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Minniti v. Barnett

United States District Court, N.D. Illinois, Eastern Division

July 9, 2015



HON. JORGE L. ALONSO United States District Judge

Plaintiff sues defendants pursuant to 42 U.S.C. § 1983 for their alleged violations of his Eighth Amendment rights. The case is before the Court on defendants’ Federal Rule of Civil Procedure 12(b)(6) motions to dismiss the amended complaint. For the reasons set forth below, the Court grants the motion of defendants Garcia and Obaisi and grants in part and denies in part the motion of defendants Barnett, Lemke, O’Brien, and Brown-Reed.


Plaintiff is an inmate in the Illinois Department of Corrections’ (“IDOC’s”) Stateville facility. (Am. Compl. ¶ 4.) At all times relevant to the complaint, defendant Lemke was the Warden of Stateville, defendant O’Brien was an Assistant Warden of Stateville, defendant Barnett was a Corrections Medical Technician (“CMT”) employed by Stateville, defendant Brown-Reed was a Health Care Unit Administrator employed by Stateville, and defendants Garcia and Obaisi were a Director of Nursing and a physician, respectively, who worked at Stateville but were employed by non-party Wexford Health Sources, Inc. (Id. ¶¶ 5-10.)

On June 12, 2013, in the middle of the night, plaintiff became ill from what was later determined to be Salmonella. (Id. ¶¶ 11-13.) The next morning, plaintiff described his symptoms, fever, nausea, vomiting, stomach cramps, diarrhea, to Barnett and told her that he was unable to eat or drink anything. (Id. ¶ 14.) Barnett did not prescribe any medication for plaintiff or recommend that he be seen by a doctor. (Id. ¶ 15.) She simply told him to drink water and that “he would be ‘okay’ in a couple of days.” (Id.)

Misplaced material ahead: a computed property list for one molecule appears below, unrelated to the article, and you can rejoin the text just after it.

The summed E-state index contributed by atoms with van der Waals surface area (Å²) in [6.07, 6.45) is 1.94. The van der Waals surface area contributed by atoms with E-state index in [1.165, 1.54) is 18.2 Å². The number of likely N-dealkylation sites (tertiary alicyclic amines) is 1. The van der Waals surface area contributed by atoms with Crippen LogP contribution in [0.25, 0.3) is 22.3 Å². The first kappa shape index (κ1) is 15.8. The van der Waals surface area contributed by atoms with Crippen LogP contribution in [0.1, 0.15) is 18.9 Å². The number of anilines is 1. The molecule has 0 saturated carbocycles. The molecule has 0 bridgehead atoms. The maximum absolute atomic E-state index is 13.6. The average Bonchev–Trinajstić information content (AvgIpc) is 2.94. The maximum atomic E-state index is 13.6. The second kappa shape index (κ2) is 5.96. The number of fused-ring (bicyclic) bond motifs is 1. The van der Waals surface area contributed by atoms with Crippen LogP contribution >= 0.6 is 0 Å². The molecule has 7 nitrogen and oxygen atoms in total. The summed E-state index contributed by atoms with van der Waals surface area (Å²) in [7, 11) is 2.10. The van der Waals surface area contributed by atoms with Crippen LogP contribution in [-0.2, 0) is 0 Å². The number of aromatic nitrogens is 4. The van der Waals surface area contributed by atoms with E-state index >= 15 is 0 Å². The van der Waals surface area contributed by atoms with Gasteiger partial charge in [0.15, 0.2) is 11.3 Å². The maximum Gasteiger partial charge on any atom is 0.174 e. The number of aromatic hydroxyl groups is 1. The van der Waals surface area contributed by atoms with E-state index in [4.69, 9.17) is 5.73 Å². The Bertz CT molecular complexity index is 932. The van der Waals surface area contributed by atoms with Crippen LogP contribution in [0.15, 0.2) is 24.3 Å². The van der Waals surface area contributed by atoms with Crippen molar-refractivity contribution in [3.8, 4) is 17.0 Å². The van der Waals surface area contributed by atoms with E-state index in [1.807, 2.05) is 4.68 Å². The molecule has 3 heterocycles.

Plaintiff’s symptoms persisted throughout the day. (Id. ¶ 16.) “Concerned about defendant Barnett’s dismissive response to his extreme symptoms, Plaintiff . . . wrote and sent letters to defendants Warden Lemke, Assistant Warden O’Brien, Cynthia Garcia, Royce Brown-Reed and Dr. Obaisi . . . ask[ing] that he immediately be sent to the medical unit.” (Id.) He received no response to these letters. (Id.)

Plaintiff continued to be violently ill the following day, June 13, 2013, but received no medical attention at all. (Id. ¶ 17.)

Plaintiff was still ill on the morning of June 14, 2013, and though a guard called for a CMT to examine plaintiff, none appeared. (Id. ¶ 18.) Late in the morning, after plaintiff asked for help from a nurse dispensing medication on his unit, he was taken to the medical unit. (Id. ¶ 19.) Barnett, who was working at the medical unit, told plaintiff he was faking illness, until he showed her a piece of bloody toilet paper, at which point she called a doctor to examine him. (Id. ¶ 20.) The doctor prescribed two medications to plaintiff to alleviate his symptoms. (Id. ¶ 21.) After receiving the medications, plaintiff’s condition started to improve. (Id. ¶ 22.)

On June 17, 2013, plaintiff learned he had Salmonella and was placed in quarantine for the next nine days. (Id. ¶ 23.)


On a Rule 12(b)(6) motion to dismiss, the Court accepts as true all well-pleaded factual allegations of the complaint, drawing all reasonable inferences in plaintiff’s favor. Hecker v. Deere & Co., 556 F.3d 575, 580 (7th Cir. 2009). “[A] complaint attacked by a Rule 12(b)(6) motion to dismiss does not need detailed factual allegations” but must contain “enough facts to state a claim for relief that is plausible on its face.” Bell Atl. Corp. v. Twombly, 550 U.S. 544, 570 (2007).

To state viable Eighth Amendment claims, plaintiff must allege that each defendant was deliberately indifferent to his objectively serious medical need. Estelle v. Gamble, 429 U.S. 97, 104 (1976). “An objectively serious medical need is one that has been diagnosed by a physician as mandating treatment or one that is so obvious that even a lay person would easily recognize the necessity for a doctor’s attention.” Wynn v. Southward, 251 F.3d 588, 593 (7th Cir. 2001) (per curiam) (quotations omitted). A defendant acted with deliberate indifference if “[he] was subjectively aware of the prisoner’s serious medical needs and disregarded an excessive risk that a lack of treatment posed to the prisoner’s health or safety.” Id. Defendants do not take issue with plaintiff’s allegations as to the objective seriousness of his medical condition but contend that his allegations of deliberate indifference fall short.